“which of the challenges of AI can be safely and with good conscience left to ethics, and which challenges of AI need to be addressed by rules which are enforceable and based on democratic process, thus laws.  In answering this question, responsible politics will have to consider the principle of essentiality which has guided legislation in constitutional democracies for so long. This principle prescribes that any matter which is essential because it either concerns fundamental rights of individuals or is important to the state must be dealt with by a parliamentary, democratically legitimized law”.[5]

Of course, there is an inevitable ebb and flow in the extent of state intervention and regulation based on the interplay between economic circumstances and politics. The COVID-19 crisis has highlighted the role of the state, even in countries that have attempted to downplay state intervention, with governments aiming to provide a more active role with more extensive safety nets, faster economic growth and greater social protection, whilst controlling (and sometime reducing) public expenditure. 

Dilemmas arise from the state’s role in the use of AI stemming from the need to balance the potential efficiency gains and advances from the use of AI, with the need for the state to provide protections for its citizens.  Beyond this, state intervention can have many and various rationales and objectives, including the allocation of limited resources, the redistribution of wealth, etc. However, as AI is not a limited resource, there appears to be limited need for state intervention and regulation on these grounds.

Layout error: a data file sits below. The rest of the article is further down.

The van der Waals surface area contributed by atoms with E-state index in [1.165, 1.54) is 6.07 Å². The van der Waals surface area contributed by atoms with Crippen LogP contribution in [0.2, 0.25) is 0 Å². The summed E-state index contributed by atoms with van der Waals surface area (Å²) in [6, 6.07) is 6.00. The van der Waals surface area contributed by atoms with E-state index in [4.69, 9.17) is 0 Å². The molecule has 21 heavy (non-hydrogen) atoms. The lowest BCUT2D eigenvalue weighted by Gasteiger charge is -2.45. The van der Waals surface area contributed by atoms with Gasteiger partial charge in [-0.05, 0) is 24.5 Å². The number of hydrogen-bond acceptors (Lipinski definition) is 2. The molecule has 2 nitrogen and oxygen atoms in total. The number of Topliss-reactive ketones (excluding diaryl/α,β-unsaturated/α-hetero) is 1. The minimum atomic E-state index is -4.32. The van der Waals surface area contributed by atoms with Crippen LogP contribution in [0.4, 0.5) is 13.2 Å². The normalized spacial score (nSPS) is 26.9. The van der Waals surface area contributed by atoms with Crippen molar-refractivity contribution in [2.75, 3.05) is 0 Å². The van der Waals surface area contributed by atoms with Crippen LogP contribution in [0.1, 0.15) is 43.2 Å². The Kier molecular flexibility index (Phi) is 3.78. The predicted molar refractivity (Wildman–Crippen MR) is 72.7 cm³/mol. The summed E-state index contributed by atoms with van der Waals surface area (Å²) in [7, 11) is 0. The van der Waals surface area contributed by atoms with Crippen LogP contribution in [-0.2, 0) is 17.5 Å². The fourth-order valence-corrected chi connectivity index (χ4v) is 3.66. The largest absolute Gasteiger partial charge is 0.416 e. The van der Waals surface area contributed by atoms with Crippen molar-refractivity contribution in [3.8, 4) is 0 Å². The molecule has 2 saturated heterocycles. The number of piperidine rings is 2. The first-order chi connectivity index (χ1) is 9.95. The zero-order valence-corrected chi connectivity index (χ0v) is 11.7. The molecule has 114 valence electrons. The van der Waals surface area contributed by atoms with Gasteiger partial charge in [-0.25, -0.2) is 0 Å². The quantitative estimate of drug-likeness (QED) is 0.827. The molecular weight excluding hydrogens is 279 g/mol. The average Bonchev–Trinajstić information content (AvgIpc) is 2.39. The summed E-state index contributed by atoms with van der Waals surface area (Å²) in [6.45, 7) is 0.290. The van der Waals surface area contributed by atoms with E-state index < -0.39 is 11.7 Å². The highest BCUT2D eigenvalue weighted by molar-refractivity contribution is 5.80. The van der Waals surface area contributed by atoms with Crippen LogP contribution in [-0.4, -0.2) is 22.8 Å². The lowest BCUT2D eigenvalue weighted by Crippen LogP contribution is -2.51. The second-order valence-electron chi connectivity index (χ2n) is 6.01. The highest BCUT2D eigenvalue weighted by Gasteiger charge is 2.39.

4.         Relationship of Technical and Human Importance Assessment – the AI Index

The AI index provides a relationship between the Technical Assessment (TA) and the Human Importance Assessment (HIA). In this approach both HIA and TA can each be allocated values between 0 and 100. The AI Index (Ai2) is then defined as the ratio between HIA and TA. Our recommendation is that the AI index score should be registered with a central public registry.

In general terms, a high Technical Assessment score means that a product that is of high quality, and includes AI that is properly designed.  This should lead to a reduced transparency requirement as a higher Technical Assessment score will balance out a higher Human Importance Assessment score. Some examples where this would be true would be AI solutions in critical environments, for example power grids, nuclear power plants and defence systems. These solutions typically follow a significant level of engineering scrutiny, are built by experienced software, hardware development professionals and will typically have high Technical Assessment scores. In terms of transparency, a high Technical Assessment score combined with a low Human Importance Assessment score would indicate that the AI solution would not be subject to a high degree of transparency.

As well as the Human Importance (HIA) to Technical quality (TA) ratio, there should be a higher transparency requirement for AI solutions with a higher level of Human Importance.

Whilst the thresholds need to be calibrated these general principles can be demonstrated as follows:

AI Index (Ai2)HIA/TAHIARequirements
AAA0< HIA/TA ≤ 1and HIA ≤50No transparency
AA+1< HIA/TA ≤ 2 Notification only
AA 50 < HIA ≤75Notification only
AA-2< HIA/TA ≤ 3 Notification and Human Impact Assessment